Telemedicine Aids Early Detection of Eye Disease in Premature Infants

Telemedicine Aids Early Detection of Eye Disease in Premature Infants

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A new study shows telemedicine provides an effective strategy to screen babies born prematurely for a potentially blinding disease.

Researchers at the University of Oklahoma Health Sciences Center and 13 other sites nationwide participated in the study funded by the National Eye Institute, a part of the National Institutes of Health.

“Babies born prematurely face many health risks, and one of those is the risk of retinopathy of prematurity or ROP, a debilitating eye disease that can rob a baby of vision,” said R. Michael Siatkowski, M.D., professor of pediatric ophthalmology at the OU Health Sciences Center, who cares for his young patients at The Children’s Hospital at OU Medical Center and the Dean McGee Eye Institute in Oklahoma City. Siatkowski and fellow ophthalmologist Lloyd Hildebrand led the research effort at OU.

“Telemedicine was shown in this study to provide us a new way to help even more babies, potentially easing the strain on hospitals with limited access to ophthalmologists like those in rural areas of Oklahoma and the nation,” he said.

The telemedicine approach involved training nurses in neonatal intensive care units to use a special portable camera, called a Ret-Cam, to take pictures of babies’ eyes. Those images were uploaded and sent to a distant image reading center for evaluation. Staff members at the image reading center, who were trained to recognize signs of severe retinopathy of prematurity, identified when infants should be referred to an ophthalmologist for evaluation and potential treatment. Their evaluations were compared to those of ophthalmologists. In the study, image readers correctly identified 90 percent of infants needing evaluation.

“They identified the infants at risk for progression to severe vision loss, and they did that very accurately,” said Hildebrand.

He added the individuals trained to evaluate images sent to the image reading center did not have a medical background. They were individuals selected based upon their skill at looking at something objectively and following a specific protocol.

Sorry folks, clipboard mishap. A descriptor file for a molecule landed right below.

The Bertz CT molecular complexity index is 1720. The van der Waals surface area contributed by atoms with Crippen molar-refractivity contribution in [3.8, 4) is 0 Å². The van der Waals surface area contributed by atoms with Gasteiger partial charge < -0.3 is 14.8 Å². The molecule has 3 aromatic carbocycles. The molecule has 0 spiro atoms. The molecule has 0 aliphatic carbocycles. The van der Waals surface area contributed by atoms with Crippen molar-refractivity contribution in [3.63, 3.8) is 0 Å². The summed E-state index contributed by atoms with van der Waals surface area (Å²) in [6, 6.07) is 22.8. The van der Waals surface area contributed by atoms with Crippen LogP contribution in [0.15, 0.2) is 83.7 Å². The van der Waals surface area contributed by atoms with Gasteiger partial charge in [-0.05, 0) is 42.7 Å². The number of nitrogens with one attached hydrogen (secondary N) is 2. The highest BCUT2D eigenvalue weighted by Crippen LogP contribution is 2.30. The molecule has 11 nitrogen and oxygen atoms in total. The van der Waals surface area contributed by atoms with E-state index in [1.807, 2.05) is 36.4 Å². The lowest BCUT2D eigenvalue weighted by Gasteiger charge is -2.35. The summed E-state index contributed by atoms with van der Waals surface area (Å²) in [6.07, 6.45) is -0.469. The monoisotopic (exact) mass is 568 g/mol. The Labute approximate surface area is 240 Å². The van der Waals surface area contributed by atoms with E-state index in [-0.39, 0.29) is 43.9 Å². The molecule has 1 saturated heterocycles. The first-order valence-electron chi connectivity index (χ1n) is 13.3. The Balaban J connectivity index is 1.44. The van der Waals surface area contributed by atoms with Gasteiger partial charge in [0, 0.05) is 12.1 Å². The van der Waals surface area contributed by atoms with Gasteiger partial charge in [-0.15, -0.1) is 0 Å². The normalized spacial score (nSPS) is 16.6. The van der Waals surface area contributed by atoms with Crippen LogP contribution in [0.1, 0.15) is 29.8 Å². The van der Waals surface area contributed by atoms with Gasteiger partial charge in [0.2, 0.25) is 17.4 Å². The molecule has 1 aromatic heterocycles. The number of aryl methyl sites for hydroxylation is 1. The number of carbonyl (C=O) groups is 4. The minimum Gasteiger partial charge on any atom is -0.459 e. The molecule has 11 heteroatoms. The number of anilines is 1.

In addition to properly identifying infants needing evaluation, 43 percent of severe cases were identified by telemedicine an average of 15 days earlier than by ophthalmic exam.

Researchers said this is important because if severe ROP is not detected and treated within a few days, it can lead to blindness.

In ROP, blood vessels in the tissue in the back of the eye called the retina begin to grow abnormally, which can lead to scarring and detachment of the retina. Some degree of ROP appears in more than half of all infants born at 30 weeks of pregnancy or younger. (A full term pregnancy is 40 weeks.) However, only 5 to 8 percent of cases become severe enough to require treatment.

Treatment usually involves either laser surgery to the developing retina or injection of a special medication into the eyeball.

“Early diagnosis and prompt treatment remains the best way to prevent vision loss in infants with ROP,” said Siatkowski.

The American Academy of Ophthalmology recommends routine screening for all babies born at gestational age 30 weeks or younger or who weigh less than 3.3 pounds at birth.

Researchers said telemedicine could save babies and their families the hardship and hazards of being unnecessarily transferred to larger facilities with greater resources and more on-site ophthalmologists.

“Research like this is very important to advance medicine, enhance the quality of care and reduce the cost of care,” Siatkowski said. “The cost to society of a blind infant is about $1 million over his or her lifetime.”

The cost of establishing a telemedicine ROP screening program includes acquisition of a special camera for taking pictures of the retina, training NICU personnel to take and transmit quality photos, and establishment and maintenance of an image reading center. Researchers believe advances in imaging and grading of images may help streamline the process even more.

“ROP is a leading cause of blindness in children, so this work addresses a major problem that is growing globally and it addresses it by standardizing care. When we standardize care, quality goes up,” Hildebrand said.

The study is reported in JAMA Ophthalmology. It was funded by grants from the National Eye Institute of the National Institutes of Health. The technical framework and software utilized for the study was created by Inoveon Corporation in Oklahoma City.


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